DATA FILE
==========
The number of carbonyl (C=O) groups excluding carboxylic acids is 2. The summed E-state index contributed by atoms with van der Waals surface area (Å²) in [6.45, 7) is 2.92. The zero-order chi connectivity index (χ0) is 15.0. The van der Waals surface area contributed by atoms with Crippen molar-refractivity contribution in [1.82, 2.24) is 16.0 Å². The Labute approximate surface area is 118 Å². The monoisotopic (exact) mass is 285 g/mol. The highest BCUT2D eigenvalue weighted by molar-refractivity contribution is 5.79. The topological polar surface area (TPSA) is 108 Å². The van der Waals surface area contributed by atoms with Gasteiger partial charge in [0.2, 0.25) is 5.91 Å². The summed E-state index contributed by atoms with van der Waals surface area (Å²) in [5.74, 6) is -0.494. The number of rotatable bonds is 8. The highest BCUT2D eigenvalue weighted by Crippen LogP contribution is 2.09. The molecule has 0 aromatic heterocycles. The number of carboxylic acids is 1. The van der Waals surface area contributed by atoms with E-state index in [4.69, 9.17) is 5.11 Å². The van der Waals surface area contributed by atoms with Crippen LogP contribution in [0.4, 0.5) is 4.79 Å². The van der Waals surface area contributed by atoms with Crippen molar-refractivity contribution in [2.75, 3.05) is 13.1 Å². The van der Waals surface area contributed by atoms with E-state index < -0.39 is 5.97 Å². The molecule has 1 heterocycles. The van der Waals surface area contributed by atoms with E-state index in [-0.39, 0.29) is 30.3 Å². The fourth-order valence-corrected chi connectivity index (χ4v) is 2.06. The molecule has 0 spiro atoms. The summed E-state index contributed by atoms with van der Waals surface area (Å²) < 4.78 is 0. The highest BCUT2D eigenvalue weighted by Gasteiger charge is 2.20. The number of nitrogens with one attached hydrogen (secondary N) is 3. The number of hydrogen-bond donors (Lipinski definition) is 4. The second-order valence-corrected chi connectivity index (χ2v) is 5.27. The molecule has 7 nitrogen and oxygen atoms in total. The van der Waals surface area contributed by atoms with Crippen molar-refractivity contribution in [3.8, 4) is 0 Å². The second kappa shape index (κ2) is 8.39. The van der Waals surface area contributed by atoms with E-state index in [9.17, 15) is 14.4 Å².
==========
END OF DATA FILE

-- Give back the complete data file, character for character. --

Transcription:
The number of carbonyl (C=O) groups excluding carboxylic acids is 2. The summed E-state index contributed by atoms with van der Waals surface area (Å²) in [6.45, 7) is 2.92. The zero-order chi connectivity index (χ0) is 15.0. The van der Waals surface area contributed by atoms with Crippen molar-refractivity contribution in [1.82, 2.24) is 16.0 Å². The Labute approximate surface area is 118 Å². The monoisotopic (exact) mass is 285 g/mol. The highest BCUT2D eigenvalue weighted by molar-refractivity contribution is 5.79. The topological polar surface area (TPSA) is 108 Å². The van der Waals surface area contributed by atoms with Gasteiger partial charge in [0.2, 0.25) is 5.91 Å². The summed E-state index contributed by atoms with van der Waals surface area (Å²) in [5.74, 6) is -0.494. The number of rotatable bonds is 8. The highest BCUT2D eigenvalue weighted by Crippen LogP contribution is 2.09. The molecule has 0 aromatic heterocycles. The number of carboxylic acids is 1. The van der Waals surface area contributed by atoms with E-state index in [4.69, 9.17) is 5.11 Å². The van der Waals surface area contributed by atoms with Crippen LogP contribution in [0.4, 0.5) is 4.79 Å². The van der Waals surface area contributed by atoms with Crippen molar-refractivity contribution in [2.75, 3.05) is 13.1 Å². The van der Waals surface area contributed by atoms with E-state index < -0.39 is 5.97 Å². The molecule has 1 heterocycles. The van der Waals surface area contributed by atoms with E-state index in [-0.39, 0.29) is 30.3 Å². The fourth-order valence-corrected chi connectivity index (χ4v) is 2.06. The molecule has 0 spiro atoms. The summed E-state index contributed by atoms with van der Waals surface area (Å²) < 4.78 is 0. The highest BCUT2D eigenvalue weighted by Gasteiger charge is 2.20. The number of nitrogens with one attached hydrogen (secondary N) is 3. The number of hydrogen-bond donors (Lipinski definition) is 4. The second-order valence-corrected chi connectivity index (χ2v) is 5.27. The molecule has 7 nitrogen and oxygen atoms in total. The van der Waals surface area contributed by atoms with Crippen molar-refractivity contribution in [3.8, 4) is 0 Å². The second kappa shape index (κ2) is 8.39. The van der Waals surface area contributed by atoms with E-state index in [9.17, 15) is 14.4 Å².